Piston Slap: Burnt Rubber Sienna?

Sajeev Mehta
by Sajeev Mehta

Mike writes:

Sajeev,

Here’s a hot topic for you and the B&B. I have a 2006 Sienna LE (front wheel drive) that has been absolutely bulletproof and reliable for the past 140k miles, except for the tires. I run “all seasons” in the summer and winter tires on separate wheels in the winter. We drive about 10k miles in the summer and another 5-7k in the winter. We live in the Finger Lakes region of NY.

This thing eats any tire that I put on it.

I just took a pair of Cooper CS4s off the front that have less than 11k miles on them and they are completely worn out. I can get three seasons out of a set of 4 winter tires but the summers never last more than one season on the front. I get 20k or so miles from a set of 4. The alignment is good and the wear is very even. Rotating the tires doesn’t change the tire wear, it just delays it. Almost all of the wear occurs when the tire is on the front.

I’ve run Firestone FR710, Yokohama Avid Touring, Dunlop SP, Cooper Lifeliner; and Cooper CS4. They all are load index 98. Granted these aren’t the most expensive tire off the rack but do the ultra expensive high mile tires really last that much longer? All of the tires that I’ve purchased have a “warranty” of 60k miles or so. The CS4 is 80k.

It is a heavy vehicle (nothing mini about this van); my brother joked that maybe I should run LT tires on it. So I’m wondering, should I switch to tires that are marketed for SUVs? Tires in the same size have a load index of 102 so maybe they’d handle the weight better and last longer? They also cost 50% more; will they last 50% longer?

I know everyone has an opinion about tires, perhaps one from the B&B will be the nugget I’m looking for.

Thanks,


Mike

Sajeev answers:

Hell, if my 3200-ish lb Ford Ranger has LT tires (that wear like iron, still looking new after 20,000 miles) why not put them on a minivan that weighs 1000+lbs more??? If you are towing, carry a lot of cargo, etc. then perhaps LT tires are a good idea.

I poked around TireRack.com and found LT’s for both the 16″ or 17″ applications for similar amounts of cash as their passenger car brethren.

But one question remains: tire pressure. Are you inflating to owner’s manual specifications? Have you always used the same gauge? Are you 100% sure that gauge is still accurate? I learned to not trust old gauges the hard way when a bad voltmeter (20+ years old) and the alternator problems with Fords (and lifetime warranty parts) from the 1990s ganged up to lie to me in a most convincing way.

Then again, I’ve fallen for dumber, far more obvious lies. My easily malleable life aside–and even with TPMS in mind–could this be the problem?

Buy a new gauge, the cheap ones (with the super handy magnetic end) at the service counter of Wal-Mart/Autozone will suffice. If the gauges aren’t lying, then get some LT tires.

Off to you, Best and Brightest.

Send your queries to sajeev@thetruthaboutcars.com. Spare no details and ask for a speedy resolution if you’re in a hurry…but be realistic, and use your make/model specific forums instead of TTAC for more timely advice.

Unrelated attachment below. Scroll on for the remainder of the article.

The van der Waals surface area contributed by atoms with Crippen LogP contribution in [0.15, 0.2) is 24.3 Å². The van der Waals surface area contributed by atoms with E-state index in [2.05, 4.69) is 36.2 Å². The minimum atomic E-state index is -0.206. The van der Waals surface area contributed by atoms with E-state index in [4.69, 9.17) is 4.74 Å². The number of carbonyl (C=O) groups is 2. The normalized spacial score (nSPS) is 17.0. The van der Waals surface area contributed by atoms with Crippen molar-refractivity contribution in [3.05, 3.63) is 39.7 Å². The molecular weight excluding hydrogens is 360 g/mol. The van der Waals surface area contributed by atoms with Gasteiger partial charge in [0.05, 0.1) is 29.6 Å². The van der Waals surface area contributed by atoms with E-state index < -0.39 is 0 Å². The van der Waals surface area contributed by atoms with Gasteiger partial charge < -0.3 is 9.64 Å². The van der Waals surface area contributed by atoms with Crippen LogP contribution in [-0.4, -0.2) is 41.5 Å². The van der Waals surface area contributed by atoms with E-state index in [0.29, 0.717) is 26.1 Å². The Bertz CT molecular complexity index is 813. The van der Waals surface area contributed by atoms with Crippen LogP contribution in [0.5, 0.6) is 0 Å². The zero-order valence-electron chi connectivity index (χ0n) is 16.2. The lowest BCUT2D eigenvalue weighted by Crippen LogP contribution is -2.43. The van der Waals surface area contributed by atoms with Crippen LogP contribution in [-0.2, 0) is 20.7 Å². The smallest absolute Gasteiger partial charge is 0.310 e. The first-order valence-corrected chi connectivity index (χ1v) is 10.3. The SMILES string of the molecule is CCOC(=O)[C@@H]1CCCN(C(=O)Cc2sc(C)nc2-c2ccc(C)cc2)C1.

Sajeev Mehta
Sajeev Mehta

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  • Fordson Fordson on Jan 28, 2014

    I am in the Buffalo area, have a 2007 FWD Limited that's the same color as your LE. It runs 225/60-17s. I replaced the terrible OEM Dunlops with Yoko Avid ENVigors in the stock size, and got around 40k out of them, which is what I expected with a performance-biased AS tire on the heavy vehicle. Take it to a good alignment shop that is willing to go to the low side of the spec for toe, and run 37 psi rather than the factory-spec 35, but yes...I agree with others that with 215/65-16s, it's somewhat under-tired. The combo of 10mm wider tread and a shorter sidewall that rolls over less and allows less squirm with the 17-inchers makes a big difference. I also notice that the 17" tire on the 2011 MY redesign version (that is no heavier than the older version) went up to a 235 section...draw your own conclusions.

  • JREwing JREwing on Jan 30, 2014

    FWIW, my 60-something parents have owned a '04 Sienna since new. They went 70,000+ miles on the original set of 16-inch Michelins before replacing them (they're at 88,000 miles now). They have a 3/4 mile stretch of gravel road between them and the nearest paved road. They're retired, and rarely venture beyond two-lane country roads and small-town streets in their travels. They don't encounter a lot of hills or curves. They've kept up with tire rotations, alighments, and checking tire pressures. They also happen to rarely have the van fully-loaded (and it's a very lightly-optioned LE trim, so curb weight is at the low end of the range). Driving style and environment apparently has a lot to do with tire life on the Sienna. Probably the only other vehicle similarly under-tired I've driven was a '88 Corsica with the V6 and 185/80R13 tires. Lighting up the front tires from a stop was obscenely easy.

  • Charles The UAW makes me the opposite of patriotic
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